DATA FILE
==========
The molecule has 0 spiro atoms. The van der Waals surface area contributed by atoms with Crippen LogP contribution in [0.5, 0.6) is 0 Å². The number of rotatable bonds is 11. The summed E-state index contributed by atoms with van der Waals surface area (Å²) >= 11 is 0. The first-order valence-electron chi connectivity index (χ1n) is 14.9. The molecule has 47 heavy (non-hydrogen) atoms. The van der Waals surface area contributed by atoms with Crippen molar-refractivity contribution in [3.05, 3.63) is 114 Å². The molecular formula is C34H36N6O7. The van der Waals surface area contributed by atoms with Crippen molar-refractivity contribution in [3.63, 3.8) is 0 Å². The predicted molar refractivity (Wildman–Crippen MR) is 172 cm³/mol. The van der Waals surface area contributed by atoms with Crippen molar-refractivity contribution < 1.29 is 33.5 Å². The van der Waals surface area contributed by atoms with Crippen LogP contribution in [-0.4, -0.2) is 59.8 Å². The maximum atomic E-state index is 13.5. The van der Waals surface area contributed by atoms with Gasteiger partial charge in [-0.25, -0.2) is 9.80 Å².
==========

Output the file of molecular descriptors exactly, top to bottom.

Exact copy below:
The molecule has 0 spiro atoms. The van der Waals surface area contributed by atoms with Crippen LogP contribution in [0.5, 0.6) is 0 Å². The number of rotatable bonds is 11. The summed E-state index contributed by atoms with van der Waals surface area (Å²) >= 11 is 0. The first-order valence-electron chi connectivity index (χ1n) is 14.9. The molecule has 47 heavy (non-hydrogen) atoms. The van der Waals surface area contributed by atoms with Crippen molar-refractivity contribution in [3.05, 3.63) is 114 Å². The molecular formula is C34H36N6O7. The van der Waals surface area contributed by atoms with Crippen molar-refractivity contribution in [3.63, 3.8) is 0 Å². The predicted molar refractivity (Wildman–Crippen MR) is 172 cm³/mol. The van der Waals surface area contributed by atoms with Crippen molar-refractivity contribution < 1.29 is 33.5 Å². The van der Waals surface area contributed by atoms with Crippen LogP contribution in [-0.4, -0.2) is 59.8 Å². The maximum atomic E-state index is 13.5. The van der Waals surface area contributed by atoms with Gasteiger partial charge in [-0.25, -0.2) is 9.80 Å².